Google, Facebook, Twitter and Microsoft are taking part in a technology race but it’s not pivoted against one another. Instead, it is aimed at the National Security Agency as tech giants invest in security technology and lobbying efforts to counteract the government spying, an act that happens often without their knowledge.
The NSA’s ability to access data from the world’s largest companies is a part of the government’s war on terrorism but not everyone’s a fan. For months, consumers have been outraged claiming that spying is an invasion of their personal privacy and major companies are worried that the data breaches could hurt their business.
Companies like Google and Facebook are funding extra security measures. According to Cyber IT, budgets are expected to increase from $65 billion this year to $93 billion in 2017. Last week, Microsoft confirmed that they plan to step up their cyberdefenses to counteract the NSA. In September, four companies including Microsoft petitioned for the government to provide more information about he volume of national security surveillance orders.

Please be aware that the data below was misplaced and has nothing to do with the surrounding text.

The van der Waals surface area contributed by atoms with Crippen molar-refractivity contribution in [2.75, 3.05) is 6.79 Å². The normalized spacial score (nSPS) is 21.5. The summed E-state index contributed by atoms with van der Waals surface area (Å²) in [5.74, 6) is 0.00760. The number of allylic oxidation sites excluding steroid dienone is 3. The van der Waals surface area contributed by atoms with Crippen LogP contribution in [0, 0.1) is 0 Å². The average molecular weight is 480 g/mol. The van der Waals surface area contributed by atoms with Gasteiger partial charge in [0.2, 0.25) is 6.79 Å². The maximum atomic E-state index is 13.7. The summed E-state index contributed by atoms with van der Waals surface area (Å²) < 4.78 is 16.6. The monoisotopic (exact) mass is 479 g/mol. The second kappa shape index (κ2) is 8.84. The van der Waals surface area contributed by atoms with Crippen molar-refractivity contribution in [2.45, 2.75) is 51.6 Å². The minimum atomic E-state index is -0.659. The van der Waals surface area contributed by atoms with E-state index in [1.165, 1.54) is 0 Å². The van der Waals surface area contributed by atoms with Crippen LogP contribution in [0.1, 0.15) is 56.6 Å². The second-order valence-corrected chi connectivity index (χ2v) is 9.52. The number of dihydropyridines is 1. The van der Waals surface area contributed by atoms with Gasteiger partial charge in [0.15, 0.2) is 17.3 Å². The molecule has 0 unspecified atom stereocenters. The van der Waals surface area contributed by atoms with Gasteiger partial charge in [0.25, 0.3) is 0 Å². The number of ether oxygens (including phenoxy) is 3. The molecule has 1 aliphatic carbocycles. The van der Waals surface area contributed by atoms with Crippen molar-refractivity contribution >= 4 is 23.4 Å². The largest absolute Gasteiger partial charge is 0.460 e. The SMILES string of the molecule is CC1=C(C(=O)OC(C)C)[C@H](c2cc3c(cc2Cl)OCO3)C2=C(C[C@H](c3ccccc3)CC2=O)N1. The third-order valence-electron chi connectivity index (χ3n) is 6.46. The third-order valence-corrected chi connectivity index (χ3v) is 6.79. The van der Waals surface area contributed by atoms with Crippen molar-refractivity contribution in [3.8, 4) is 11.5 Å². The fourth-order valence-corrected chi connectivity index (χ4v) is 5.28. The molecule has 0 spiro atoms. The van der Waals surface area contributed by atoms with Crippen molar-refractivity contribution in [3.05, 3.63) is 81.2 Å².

Google has doubled up on its program to encrypt data between its centers and storage systems, employing links between that are harder to tap, according to USA Today. Facebook, has now added an encryption method that limits access to data even after a breach in security.
Consumer concerns over privacy continued to heighten after the documents leaked to the media by former NSA contractor Edward Snowden revealed that major companies like Google, Yahoo, Apple and Facebook handed over data to the federal government under a court-monitored program called Prism.
Since Snowden’s leak, four out of five people have changed the privacy settings on their social media accounts, according to a Harris poll. Nineteen percent of consumers bank less online and 14 percent of Americans do less online shopping.
More than 1.5 billion people volunteer personal information on Facebook and Google.